Just a note to those closeby to the Mississippi Gulf Coast: The event called ‘Cruisin the Coast’ begins this weekend and runs through the 11th. It is the biggest entertainment event annually in Mississippi. It has been bringing in over ten thousand of every type fun vehicle you can imagine or dream up. Rat Rods, classics, Retros and just about every type you’ve ever seen or worked on. There are some serious sellers and buyers but mostly just fun. The Beach Boys are usually the events signature show but with all the casinos competing there is plenty of other entertainment. There are car events of course, a lot of them. It is the first weekend in October every year……No, I am not with the Chamber of Commerce. I live in the area.

    Like 5
  11. JoeNYWF64

    I guess 1 got a padded ’68 type steering wheel hub on a ’67 with delux interior? I’m guessing that was not very common.
    Wonder what the total $$$$$ would be building one using a dynacorn body.

    Like 2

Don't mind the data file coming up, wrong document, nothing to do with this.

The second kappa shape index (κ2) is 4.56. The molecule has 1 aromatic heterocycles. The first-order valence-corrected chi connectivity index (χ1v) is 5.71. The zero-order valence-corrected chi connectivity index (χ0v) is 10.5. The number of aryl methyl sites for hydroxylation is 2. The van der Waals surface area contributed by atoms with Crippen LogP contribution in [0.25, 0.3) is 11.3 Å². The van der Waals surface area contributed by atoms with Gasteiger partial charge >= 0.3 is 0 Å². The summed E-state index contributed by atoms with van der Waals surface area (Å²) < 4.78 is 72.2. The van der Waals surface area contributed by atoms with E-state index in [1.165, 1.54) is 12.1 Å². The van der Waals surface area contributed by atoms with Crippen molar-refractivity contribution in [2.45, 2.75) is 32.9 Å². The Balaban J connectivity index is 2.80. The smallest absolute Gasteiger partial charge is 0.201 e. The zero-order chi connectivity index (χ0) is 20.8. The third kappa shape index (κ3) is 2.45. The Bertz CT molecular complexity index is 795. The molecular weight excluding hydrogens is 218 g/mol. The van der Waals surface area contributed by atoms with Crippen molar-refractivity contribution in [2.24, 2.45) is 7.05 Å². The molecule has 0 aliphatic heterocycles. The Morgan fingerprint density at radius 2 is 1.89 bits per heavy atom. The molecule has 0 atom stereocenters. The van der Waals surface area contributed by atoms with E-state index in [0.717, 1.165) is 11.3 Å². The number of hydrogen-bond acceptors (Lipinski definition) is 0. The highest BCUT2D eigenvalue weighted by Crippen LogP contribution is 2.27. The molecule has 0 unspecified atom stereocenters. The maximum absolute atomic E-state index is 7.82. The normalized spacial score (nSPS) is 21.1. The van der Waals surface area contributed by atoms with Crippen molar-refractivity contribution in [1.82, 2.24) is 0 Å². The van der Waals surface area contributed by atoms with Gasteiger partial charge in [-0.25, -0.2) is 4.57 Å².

• Troy s

      ’67’s had the padded hub, like the Fairlanes I remember, right?

      Like 6
  12. Mark

    Sharp car….a lot of cash, wow!
    As cool as this car is, if I were fortunate enough to own it the first thing I would do is swap that steering wheel out for a wood version. Some of the Ford padded versions take away from the sportiness.
    Given the overall safety of the car in its 67 configuration, that padding on the hub doesnt amount to that much protection.

    Like 6
  13. Phlathead Phil

    Ub,ub, I’m Phlabergasted!!

    In the space of a few days we’ve seen a burned out mustang for some 25 large and now this gem for 72 k.

    Dats a whole lotta munny.
    Dats a whole lotta munny.
    Dats a whole lotta munny.

    Like 6
  14. Jim22

    Why do people people try to justify these ridiculous car prices with statements like, “It would cost you this much to build one”? I’ve restored both a 67 Vista Cruiser and a 67 Cougar GT for about 25K. This includes the purchase of the vehicle. And these two cars are not Mustangs so they were harder to find parts/restore.